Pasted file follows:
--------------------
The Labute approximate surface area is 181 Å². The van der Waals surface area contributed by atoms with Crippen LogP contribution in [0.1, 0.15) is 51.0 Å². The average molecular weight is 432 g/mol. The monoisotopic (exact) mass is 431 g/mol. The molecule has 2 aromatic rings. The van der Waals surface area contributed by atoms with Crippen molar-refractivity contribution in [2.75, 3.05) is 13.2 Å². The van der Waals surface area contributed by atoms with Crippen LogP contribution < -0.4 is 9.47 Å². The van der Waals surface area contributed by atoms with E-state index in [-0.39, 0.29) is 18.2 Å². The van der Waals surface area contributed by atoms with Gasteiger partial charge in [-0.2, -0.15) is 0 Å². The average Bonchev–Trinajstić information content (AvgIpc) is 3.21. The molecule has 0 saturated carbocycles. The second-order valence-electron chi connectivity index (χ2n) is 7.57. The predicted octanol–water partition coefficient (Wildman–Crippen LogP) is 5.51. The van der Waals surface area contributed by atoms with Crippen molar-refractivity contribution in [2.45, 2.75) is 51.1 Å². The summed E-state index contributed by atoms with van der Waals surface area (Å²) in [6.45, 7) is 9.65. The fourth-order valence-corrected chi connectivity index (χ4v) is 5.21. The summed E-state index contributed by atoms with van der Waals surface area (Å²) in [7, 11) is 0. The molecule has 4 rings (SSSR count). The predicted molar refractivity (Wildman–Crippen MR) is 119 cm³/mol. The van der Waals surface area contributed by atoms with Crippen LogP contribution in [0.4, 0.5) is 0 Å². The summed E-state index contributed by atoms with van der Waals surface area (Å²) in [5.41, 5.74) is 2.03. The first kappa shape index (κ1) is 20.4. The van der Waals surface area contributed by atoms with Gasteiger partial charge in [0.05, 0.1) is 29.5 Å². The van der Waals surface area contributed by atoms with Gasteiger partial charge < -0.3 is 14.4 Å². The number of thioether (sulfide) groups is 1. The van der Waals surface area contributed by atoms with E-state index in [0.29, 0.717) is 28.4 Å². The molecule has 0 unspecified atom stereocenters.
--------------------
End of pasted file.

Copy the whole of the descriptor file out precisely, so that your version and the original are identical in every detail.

The Labute approximate surface area is 181 Å². The van der Waals surface area contributed by atoms with Crippen LogP contribution in [0.1, 0.15) is 51.0 Å². The average molecular weight is 432 g/mol. The monoisotopic (exact) mass is 431 g/mol. The molecule has 2 aromatic rings. The van der Waals surface area contributed by atoms with Crippen molar-refractivity contribution in [2.75, 3.05) is 13.2 Å². The van der Waals surface area contributed by atoms with Crippen LogP contribution < -0.4 is 9.47 Å². The van der Waals surface area contributed by atoms with E-state index in [-0.39, 0.29) is 18.2 Å². The van der Waals surface area contributed by atoms with Gasteiger partial charge in [-0.2, -0.15) is 0 Å². The average Bonchev–Trinajstić information content (AvgIpc) is 3.21. The molecule has 0 saturated carbocycles. The second-order valence-electron chi connectivity index (χ2n) is 7.57. The predicted octanol–water partition coefficient (Wildman–Crippen LogP) is 5.51. The van der Waals surface area contributed by atoms with Crippen molar-refractivity contribution in [2.45, 2.75) is 51.1 Å². The summed E-state index contributed by atoms with van der Waals surface area (Å²) in [6.45, 7) is 9.65. The fourth-order valence-corrected chi connectivity index (χ4v) is 5.21. The summed E-state index contributed by atoms with van der Waals surface area (Å²) in [7, 11) is 0. The molecule has 4 rings (SSSR count). The predicted molar refractivity (Wildman–Crippen MR) is 119 cm³/mol. The van der Waals surface area contributed by atoms with Crippen LogP contribution in [0.4, 0.5) is 0 Å². The summed E-state index contributed by atoms with van der Waals surface area (Å²) in [5.41, 5.74) is 2.03. The first kappa shape index (κ1) is 20.4. The van der Waals surface area contributed by atoms with Gasteiger partial charge in [0.05, 0.1) is 29.5 Å². The van der Waals surface area contributed by atoms with Gasteiger partial charge < -0.3 is 14.4 Å². The number of thioether (sulfide) groups is 1. The van der Waals surface area contributed by atoms with E-state index in [0.29, 0.717) is 28.4 Å². The molecule has 0 unspecified atom stereocenters.